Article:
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In this chapter, we discuss the challenges of improving education and discuss how the Cambridge handbook of cognition and education is organized. We highlight the key points of each chapter and how they may inform best practices on improving student achievement.
In this chapter, we explore the similarities and differences between the learning sciences (LS) and cognitive psychology applied to education (CP), and the potential synergy created through further integrating them. We believe that their mutual strengths can result in a deeper understanding of how learning occurs, and how to design learning environments that maximally foster learning.
This Handbook reviews a wealth of research in cognitive and educational psychology that investigates how to enhance learning and instruction to aid students struggling to learn and to advise teachers on how best to support student learning. The Handbook includes features that inform readers about how to improve instruction and student achievement based on scientific evidence across different domains, including science, mathematics, reading and writing. Each chapter supplies a description of the learning goal, a balanced presentation of the current evidence about the efficacy of various approaches to obtaining that learning goal, and a discussion of important future directions for research in this area. It is the ideal resource for researchers continuing their study of this field or for those only now beginning to explore how to improve student achievement.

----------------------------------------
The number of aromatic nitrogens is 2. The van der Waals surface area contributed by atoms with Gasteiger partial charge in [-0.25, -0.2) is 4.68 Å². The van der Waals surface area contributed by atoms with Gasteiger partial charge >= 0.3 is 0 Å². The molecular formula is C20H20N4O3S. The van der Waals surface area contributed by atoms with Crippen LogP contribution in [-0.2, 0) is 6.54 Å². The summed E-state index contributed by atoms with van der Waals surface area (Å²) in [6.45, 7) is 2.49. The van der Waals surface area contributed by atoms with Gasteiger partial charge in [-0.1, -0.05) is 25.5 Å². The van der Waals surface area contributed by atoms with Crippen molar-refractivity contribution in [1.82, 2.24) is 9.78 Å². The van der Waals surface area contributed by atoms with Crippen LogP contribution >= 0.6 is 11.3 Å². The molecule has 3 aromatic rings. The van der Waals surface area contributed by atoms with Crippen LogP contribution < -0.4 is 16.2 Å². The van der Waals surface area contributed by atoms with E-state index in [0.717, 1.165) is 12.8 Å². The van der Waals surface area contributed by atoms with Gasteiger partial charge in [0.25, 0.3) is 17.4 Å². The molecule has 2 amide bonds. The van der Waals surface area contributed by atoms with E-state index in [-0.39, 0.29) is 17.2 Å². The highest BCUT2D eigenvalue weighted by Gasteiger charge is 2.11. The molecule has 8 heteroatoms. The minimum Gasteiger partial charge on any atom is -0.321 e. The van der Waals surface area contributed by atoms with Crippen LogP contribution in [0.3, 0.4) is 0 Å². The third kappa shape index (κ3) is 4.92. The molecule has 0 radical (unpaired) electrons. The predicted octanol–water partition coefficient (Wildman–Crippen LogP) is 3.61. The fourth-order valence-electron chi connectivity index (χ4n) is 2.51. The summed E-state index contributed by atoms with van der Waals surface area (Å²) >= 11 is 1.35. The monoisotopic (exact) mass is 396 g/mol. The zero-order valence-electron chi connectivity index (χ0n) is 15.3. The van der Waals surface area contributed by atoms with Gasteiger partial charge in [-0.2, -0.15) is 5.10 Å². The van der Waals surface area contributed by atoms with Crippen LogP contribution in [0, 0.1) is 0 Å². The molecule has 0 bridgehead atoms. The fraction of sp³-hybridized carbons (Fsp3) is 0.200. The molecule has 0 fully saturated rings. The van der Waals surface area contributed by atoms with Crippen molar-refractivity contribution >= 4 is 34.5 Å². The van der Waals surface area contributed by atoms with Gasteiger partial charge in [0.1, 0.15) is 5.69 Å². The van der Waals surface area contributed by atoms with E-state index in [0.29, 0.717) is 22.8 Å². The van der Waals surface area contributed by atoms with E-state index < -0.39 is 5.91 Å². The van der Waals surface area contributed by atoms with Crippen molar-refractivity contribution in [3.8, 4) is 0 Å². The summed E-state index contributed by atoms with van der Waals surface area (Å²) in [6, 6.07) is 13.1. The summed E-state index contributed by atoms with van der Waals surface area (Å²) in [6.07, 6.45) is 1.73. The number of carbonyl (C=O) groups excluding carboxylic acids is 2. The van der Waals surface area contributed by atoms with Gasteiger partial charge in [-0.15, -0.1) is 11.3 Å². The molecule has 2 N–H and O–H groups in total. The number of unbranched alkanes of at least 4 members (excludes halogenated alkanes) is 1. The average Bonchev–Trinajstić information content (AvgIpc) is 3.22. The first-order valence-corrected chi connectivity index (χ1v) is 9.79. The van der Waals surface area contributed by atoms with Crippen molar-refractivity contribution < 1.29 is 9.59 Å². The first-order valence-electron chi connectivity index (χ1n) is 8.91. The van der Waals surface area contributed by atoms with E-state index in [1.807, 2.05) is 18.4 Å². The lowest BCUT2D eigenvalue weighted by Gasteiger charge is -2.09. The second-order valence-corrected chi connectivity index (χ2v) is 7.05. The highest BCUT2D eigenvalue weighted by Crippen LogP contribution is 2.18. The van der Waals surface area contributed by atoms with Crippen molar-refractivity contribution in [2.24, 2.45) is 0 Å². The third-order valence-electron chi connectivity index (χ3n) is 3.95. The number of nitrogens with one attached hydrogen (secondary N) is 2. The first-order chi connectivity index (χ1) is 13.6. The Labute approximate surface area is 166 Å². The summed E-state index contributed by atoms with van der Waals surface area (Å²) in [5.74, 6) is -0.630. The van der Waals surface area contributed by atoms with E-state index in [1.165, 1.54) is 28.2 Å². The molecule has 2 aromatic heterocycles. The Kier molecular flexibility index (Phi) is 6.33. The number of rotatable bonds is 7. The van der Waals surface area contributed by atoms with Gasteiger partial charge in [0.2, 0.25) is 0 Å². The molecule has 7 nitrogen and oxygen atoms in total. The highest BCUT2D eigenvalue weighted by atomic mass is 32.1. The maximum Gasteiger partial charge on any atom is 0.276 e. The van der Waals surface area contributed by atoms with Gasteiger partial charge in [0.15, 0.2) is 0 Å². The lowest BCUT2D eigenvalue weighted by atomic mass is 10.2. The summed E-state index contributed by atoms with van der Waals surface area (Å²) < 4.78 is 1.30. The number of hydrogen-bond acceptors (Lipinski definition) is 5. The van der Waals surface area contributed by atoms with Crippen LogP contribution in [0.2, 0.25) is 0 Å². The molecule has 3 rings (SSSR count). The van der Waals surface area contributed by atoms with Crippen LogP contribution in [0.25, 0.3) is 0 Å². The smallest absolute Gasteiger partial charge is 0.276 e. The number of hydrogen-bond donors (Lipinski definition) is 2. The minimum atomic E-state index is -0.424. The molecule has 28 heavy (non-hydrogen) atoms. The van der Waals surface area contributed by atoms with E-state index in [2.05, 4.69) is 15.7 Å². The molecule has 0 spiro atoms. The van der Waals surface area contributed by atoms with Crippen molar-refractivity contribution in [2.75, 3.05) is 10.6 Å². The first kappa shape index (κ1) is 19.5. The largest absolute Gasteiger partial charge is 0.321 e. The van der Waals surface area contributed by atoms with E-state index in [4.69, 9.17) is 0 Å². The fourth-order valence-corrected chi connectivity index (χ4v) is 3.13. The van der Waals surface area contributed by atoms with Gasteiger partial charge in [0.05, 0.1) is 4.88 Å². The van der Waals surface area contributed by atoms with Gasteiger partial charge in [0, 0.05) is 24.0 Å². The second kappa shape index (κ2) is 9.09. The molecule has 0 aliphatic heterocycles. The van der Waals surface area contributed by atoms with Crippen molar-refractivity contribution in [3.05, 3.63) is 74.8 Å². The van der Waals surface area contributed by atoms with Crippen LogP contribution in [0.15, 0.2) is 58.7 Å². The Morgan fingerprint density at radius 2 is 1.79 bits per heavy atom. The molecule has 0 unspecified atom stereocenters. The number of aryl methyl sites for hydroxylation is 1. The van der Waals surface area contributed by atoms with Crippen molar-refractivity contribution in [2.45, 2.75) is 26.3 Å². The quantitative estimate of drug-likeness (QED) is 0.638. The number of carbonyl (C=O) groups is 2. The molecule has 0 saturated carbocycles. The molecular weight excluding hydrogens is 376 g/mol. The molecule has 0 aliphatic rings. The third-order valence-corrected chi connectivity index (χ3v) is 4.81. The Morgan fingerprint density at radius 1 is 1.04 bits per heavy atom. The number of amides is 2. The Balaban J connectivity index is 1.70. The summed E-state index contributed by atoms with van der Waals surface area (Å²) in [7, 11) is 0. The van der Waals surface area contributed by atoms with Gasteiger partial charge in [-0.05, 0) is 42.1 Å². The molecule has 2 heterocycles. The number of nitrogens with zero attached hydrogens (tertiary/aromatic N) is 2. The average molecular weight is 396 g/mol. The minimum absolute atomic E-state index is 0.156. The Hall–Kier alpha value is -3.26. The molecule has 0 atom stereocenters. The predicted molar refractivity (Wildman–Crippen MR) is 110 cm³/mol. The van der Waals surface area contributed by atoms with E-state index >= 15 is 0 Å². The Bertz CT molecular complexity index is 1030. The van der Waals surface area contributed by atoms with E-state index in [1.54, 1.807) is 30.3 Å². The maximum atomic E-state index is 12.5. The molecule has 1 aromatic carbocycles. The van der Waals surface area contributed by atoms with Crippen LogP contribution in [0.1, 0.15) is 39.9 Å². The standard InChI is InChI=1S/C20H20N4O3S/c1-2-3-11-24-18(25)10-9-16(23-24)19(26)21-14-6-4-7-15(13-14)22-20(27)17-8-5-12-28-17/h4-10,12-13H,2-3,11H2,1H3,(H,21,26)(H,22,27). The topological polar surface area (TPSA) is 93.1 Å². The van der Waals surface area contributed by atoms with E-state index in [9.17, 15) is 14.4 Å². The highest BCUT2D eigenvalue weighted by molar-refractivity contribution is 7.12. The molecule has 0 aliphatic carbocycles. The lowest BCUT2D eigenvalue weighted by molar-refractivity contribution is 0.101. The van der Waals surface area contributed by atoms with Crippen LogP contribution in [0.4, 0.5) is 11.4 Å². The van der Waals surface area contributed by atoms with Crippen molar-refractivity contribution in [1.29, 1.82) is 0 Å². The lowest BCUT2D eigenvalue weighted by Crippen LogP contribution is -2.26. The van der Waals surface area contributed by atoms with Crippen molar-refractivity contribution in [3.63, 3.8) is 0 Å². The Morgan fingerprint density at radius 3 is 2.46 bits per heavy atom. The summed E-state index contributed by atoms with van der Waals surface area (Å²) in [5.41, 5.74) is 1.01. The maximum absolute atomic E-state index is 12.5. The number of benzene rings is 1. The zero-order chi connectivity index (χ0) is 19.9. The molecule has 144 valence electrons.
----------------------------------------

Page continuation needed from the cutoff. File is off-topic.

Learning and retaining class material is not only the primary goal in many class exercises (e.g. from learning the ABC to the periodic table of the elements) but may be essential for successfully mastering more complex lessons (e.g. reading, and developing chemical compounds). Accordingly, many researchers and educators have devoted their careers to engineering techniques that will improve learning. In the present chapter, we discuss the utility of one technique for improving individuals' ability to master new materials: practice tests or self-testing. A practice test involves an individual testing their memory or comprehension of class material to evaluate whether they will succeed on a subsequent test and, as such, can be considered a metacognitive activity. That is, practice testing may inform the learner about the degree to which to-be-learned materials have been stored in memory (or have been comprehended) so that they can accurately predict future test performance. In this way, practice tests may help students to regulate their study more effectively. For instance, a student may devise a test to evaluate whether to-be-learned material can be retrieved. If the material is retrieved during the test, they can move on to study other less well-learned materials. If the material is not successfully retrieved, then more study time should be allocated. The idea is that self-testing will improve the efficiency of self-regulated learning by helping students isolate poorly learned material for restudy. This simple strategy has been included in popular learning techniques and is undoubtedly used by many students.
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